How the flight calculator works
Our flight emissions calculator estimates the carbon dioxide emissions from your flying based on the number and distance of the trips you take. The calculator relies on several assumptions to come up with this estimate, so the final amount should be regarded as a guide rather than a precise figure. Our assumptions are based on the greenhouse gas emissions protocols developed by the World Resources Institute (WRI).
We start by calculating the distance between your origin and destination, based on their latitude and longitude. For each trip, we estimate how much fuel was burned per passenger for that particular flight based on industry averages. Because planes burn more fuel at takeoff and landing than at cruising altitude, longer trips are more fuel-efficient.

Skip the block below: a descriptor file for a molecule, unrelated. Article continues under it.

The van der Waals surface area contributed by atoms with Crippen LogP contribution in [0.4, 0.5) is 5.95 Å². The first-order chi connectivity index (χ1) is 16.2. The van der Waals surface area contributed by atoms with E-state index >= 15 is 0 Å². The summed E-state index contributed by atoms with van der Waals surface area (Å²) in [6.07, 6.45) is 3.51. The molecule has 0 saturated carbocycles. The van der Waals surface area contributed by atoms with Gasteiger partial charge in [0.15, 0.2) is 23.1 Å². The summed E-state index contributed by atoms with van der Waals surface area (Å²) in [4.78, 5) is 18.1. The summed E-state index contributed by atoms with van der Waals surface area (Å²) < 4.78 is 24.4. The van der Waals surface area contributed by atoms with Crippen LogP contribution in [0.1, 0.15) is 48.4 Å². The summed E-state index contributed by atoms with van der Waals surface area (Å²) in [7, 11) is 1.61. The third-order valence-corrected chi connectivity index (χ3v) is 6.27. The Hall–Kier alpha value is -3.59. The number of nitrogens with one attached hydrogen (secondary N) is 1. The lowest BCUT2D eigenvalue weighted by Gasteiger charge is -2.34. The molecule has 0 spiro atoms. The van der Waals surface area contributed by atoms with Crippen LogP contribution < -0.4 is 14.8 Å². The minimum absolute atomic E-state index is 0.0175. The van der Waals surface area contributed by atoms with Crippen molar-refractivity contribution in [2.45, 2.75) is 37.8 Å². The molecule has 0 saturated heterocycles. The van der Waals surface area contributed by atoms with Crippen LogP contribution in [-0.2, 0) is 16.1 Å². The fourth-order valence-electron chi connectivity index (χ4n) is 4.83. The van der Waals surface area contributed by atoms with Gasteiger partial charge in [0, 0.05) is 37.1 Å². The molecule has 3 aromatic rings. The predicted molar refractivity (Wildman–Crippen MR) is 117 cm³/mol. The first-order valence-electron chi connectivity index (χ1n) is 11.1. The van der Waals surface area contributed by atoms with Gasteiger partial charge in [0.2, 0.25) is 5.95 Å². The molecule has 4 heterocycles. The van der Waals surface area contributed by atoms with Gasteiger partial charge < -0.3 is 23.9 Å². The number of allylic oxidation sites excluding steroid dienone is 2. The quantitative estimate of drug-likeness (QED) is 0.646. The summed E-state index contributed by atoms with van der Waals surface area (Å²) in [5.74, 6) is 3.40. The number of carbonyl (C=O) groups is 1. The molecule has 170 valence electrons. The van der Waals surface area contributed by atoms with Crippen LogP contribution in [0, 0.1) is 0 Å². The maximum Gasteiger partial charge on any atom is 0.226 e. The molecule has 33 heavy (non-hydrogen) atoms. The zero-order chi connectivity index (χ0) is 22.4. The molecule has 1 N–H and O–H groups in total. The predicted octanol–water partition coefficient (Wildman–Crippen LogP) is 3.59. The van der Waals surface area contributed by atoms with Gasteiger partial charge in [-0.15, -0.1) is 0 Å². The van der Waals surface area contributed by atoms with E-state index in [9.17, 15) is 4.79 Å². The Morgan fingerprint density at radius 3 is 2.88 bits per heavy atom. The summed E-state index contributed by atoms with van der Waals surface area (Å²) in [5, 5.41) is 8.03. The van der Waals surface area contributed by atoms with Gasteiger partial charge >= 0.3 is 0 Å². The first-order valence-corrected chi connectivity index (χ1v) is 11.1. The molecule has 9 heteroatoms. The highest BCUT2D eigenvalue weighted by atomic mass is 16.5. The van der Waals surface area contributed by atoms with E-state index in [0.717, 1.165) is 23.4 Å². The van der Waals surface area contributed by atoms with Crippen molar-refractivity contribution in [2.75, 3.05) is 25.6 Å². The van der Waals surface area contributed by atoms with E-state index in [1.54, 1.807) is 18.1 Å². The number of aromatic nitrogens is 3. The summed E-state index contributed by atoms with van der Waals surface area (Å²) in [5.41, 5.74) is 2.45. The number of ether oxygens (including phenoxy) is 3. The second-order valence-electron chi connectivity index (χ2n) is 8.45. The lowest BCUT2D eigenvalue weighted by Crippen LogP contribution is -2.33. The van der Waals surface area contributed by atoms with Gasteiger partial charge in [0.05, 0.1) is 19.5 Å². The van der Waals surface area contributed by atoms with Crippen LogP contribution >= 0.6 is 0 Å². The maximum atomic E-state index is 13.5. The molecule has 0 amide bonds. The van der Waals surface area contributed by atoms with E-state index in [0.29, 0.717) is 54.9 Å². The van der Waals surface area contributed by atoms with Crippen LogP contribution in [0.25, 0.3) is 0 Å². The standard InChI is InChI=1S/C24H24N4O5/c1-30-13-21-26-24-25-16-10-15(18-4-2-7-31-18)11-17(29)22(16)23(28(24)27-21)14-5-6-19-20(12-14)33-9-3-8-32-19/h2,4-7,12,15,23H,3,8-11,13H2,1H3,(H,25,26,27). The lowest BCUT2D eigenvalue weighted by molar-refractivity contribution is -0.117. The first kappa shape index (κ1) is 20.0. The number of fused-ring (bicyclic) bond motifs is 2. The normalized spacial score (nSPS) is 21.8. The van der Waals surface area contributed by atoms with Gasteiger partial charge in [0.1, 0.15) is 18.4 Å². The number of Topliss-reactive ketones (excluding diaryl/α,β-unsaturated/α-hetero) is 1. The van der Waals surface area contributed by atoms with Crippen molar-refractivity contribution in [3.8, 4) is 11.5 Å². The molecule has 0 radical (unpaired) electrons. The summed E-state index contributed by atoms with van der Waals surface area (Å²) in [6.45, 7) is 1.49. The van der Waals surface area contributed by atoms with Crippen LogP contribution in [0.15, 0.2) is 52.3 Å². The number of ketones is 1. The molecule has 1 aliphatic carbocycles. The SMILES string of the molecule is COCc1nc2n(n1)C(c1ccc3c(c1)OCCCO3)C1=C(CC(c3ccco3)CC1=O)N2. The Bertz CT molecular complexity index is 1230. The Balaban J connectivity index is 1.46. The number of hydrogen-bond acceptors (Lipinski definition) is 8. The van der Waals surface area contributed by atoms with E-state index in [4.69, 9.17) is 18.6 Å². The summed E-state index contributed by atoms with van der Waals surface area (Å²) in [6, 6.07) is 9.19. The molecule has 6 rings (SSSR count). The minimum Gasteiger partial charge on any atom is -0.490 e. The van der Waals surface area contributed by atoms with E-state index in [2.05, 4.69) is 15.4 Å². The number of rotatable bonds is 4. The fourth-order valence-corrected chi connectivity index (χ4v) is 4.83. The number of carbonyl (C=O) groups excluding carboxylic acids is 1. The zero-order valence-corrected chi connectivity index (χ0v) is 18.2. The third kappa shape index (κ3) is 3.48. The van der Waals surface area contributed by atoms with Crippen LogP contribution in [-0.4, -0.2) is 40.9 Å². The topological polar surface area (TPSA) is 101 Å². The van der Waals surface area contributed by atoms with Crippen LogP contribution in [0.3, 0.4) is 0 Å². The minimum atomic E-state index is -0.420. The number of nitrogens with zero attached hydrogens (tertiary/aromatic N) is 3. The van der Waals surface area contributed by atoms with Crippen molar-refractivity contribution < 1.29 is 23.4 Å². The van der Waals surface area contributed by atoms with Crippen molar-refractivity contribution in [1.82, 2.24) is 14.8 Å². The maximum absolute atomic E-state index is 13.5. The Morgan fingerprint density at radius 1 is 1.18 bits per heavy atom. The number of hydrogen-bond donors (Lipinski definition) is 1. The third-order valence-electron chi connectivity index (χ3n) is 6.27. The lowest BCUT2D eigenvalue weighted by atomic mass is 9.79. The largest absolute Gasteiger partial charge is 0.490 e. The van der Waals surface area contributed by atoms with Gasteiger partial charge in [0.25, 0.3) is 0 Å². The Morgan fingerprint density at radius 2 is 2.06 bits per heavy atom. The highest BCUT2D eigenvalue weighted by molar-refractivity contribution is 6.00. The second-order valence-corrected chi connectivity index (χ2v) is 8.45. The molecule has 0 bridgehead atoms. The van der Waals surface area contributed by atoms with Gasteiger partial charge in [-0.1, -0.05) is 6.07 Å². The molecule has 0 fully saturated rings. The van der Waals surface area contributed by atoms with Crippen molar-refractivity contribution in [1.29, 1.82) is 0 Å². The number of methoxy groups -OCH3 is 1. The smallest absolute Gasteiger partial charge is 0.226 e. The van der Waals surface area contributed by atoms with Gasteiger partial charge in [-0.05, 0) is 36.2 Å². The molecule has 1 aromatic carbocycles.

The actual amount of fuel burned per passenger depends on the type of plane, the number of people flying, the weight of the cargo, weather and other factors. But on average, the resulting flight emissions profile provides a good approximation of the global warming impact of your flying. Chances are, it’s bigger than you thought.
Scientists believe that emissions released at high altitudes contribute more heavily to climate change than emissions at ground level. Some flight emissions calculators apply a multiplication factor to their results to account for this effect. In keeping with the WRI protocol, TerraPass does not apply a multiplication factor at this time, although we continue to monitor this issue and may make changes in the future.